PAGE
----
Who knew the Apocalypse would look so dated?
We had come so far, turned so many pages but, in the end, none of that mattered.
The tapes had taken over and that was that.
Looking back, we should have expected it, especially with the rise of the Internet all over the world. We thought CD’s and DVD’s were the next step and, for a while they were, but physical media soon crumbled under the awesome weight of the virtual, the unseen. The tapes remained, old and dusty, waiting for a chance to rise again. The world would embrace VHS once more: or else.
It happened on a Sunday.
I was walking home from the studio where I was catching up on some editing when something fell from the sky right in front of me, startling another passer-by. I leaned in closer to the object to find a pulverized VHS tape of the movie Anaconda. The man next to me and I looked at each other, not knowing what to say. There was a beat and, suddenly, I saw the man’s face change from a look of incomprehension to one of pure fear. I turned back and what I saw was surreal. The film in the fallen tape had risen off the ground, like a snake, and it was now hovering in front of us. Without warning, the string of film jumped across from me and wrapped itself around the man’s face, squeezing it tighter and tighter.
A car alarm goes off.
Around us, chaos had erupted. Video tapes were falling down from the sky everywhere, crashing into cars and people. It was now raining tapes and there was nothing left to do but run and find shelter. Luckily for me, I was near my building and the pavement leading to it was covered. While I ran, I turned back briefly to see what was left of the man the Anaconda tape had attacked. Unfortunately, there wasn’t much left of him to look at.
I lock my door, close the windows and turn on the television. Of course, the news is covering the event, trying desperately to make sense of it but in vain. Footage of tapes spinning out of control around people like tornadoes, flying at full speed across American cities, destroying anything in their path. We’re told audio cassettes are forcing their way into innocent victims’ throats, the most horrible things you could ever imagine. None of it made any sense yet all of it was real.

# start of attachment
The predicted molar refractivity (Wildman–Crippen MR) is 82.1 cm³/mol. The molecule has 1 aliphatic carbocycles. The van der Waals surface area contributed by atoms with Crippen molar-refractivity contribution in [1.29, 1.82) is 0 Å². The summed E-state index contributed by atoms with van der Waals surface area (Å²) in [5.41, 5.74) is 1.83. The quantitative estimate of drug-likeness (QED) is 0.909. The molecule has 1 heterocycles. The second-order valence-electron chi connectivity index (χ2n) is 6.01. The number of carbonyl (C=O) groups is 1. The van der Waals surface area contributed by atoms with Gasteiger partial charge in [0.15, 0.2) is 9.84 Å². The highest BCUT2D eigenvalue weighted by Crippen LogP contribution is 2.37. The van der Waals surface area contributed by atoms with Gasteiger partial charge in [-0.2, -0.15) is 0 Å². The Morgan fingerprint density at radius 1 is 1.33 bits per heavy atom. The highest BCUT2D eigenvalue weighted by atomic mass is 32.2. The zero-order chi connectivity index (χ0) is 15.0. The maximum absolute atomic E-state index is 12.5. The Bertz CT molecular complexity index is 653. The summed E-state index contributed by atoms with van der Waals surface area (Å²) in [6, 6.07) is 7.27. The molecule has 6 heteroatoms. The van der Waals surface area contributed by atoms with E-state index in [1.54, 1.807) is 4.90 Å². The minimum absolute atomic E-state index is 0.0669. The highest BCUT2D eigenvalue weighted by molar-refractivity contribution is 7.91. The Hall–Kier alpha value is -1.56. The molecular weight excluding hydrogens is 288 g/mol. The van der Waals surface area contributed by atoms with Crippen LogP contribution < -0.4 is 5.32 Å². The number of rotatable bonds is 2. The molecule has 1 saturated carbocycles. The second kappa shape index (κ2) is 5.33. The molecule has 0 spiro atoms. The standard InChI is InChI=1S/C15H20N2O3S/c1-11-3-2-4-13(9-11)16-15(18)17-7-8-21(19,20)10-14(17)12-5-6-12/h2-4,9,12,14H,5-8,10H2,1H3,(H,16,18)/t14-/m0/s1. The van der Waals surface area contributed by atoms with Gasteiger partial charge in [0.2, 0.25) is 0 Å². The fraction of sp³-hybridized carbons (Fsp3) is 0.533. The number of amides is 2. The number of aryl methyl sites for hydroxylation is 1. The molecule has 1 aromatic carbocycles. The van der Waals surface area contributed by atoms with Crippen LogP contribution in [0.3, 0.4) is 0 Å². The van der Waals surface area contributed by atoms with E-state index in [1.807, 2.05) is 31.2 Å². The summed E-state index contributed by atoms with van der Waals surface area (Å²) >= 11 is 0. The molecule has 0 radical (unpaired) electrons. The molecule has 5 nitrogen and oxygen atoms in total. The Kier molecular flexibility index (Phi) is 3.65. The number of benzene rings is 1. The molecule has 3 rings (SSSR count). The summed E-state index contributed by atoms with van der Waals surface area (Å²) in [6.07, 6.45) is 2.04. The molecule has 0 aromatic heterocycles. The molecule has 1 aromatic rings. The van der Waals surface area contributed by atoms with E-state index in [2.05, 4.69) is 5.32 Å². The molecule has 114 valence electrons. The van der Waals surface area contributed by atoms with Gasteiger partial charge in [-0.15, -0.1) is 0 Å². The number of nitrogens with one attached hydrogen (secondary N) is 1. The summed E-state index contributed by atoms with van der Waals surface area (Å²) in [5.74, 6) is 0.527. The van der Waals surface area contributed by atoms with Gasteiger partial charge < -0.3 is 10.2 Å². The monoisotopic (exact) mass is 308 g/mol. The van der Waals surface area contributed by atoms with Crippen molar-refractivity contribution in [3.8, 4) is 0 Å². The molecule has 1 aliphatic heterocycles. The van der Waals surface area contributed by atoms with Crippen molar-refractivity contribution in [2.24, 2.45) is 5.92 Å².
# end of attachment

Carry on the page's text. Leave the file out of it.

Why was this happening?
The best explanation “the experts” on screen could come up with was some kind of break in time and space causing all sorts of anomalies. Apparently, it would most likely stop soon. Conspiracy theories about a laboratory in Switzerland trying to re-create the Big Bang, a possible mass hallucination caused by something or other. Truth is no-one knew what was happening and no-one would probably ever know for sure. Visibly alarmed, usually bright and snappy TV hosts urge us to stay home and hope for the best. The tapes, we’re told, have invaded some southern state and the army have been sent in to look for survivors. Just as I was about to turn the TV off and make a call, it cut to white noise. The network station must have been taken out.
I make a call to my mother as I hear screams coming from outside.
“Yes?”, she answers.
“Mom, are you ok?”
“Oh John, it’s you. I’m alright, good to hear from you!”
She didn’t sound concerned.
“Mom, do you know what’s happening?”
“What do you mean, John?”
“I mean… have you heard anything? About tapes. Have you seen the news?”
“The news? You know I don’t watch the news, John.”
She interrupts me.
“Did you say ‘tapes’?”, she asks, “Ha, I knew it was you!”
“Someone left a tape of Jumanji on my doorstep and I thought it was a mistake. You know, I haven’t seen that film in years. Thank you John.”
“Mom, tell me you didn’t bring the tape inside.”
This can’t be good.
On the phone, I hear an animal roar. My mother screams and the last thing I hear is a crashing sound. Someone or something had smashed her phone and all I could do was pray that she was alright and had been able to escape before the tape, I’m assuming, came to life.
This was going to be a long night.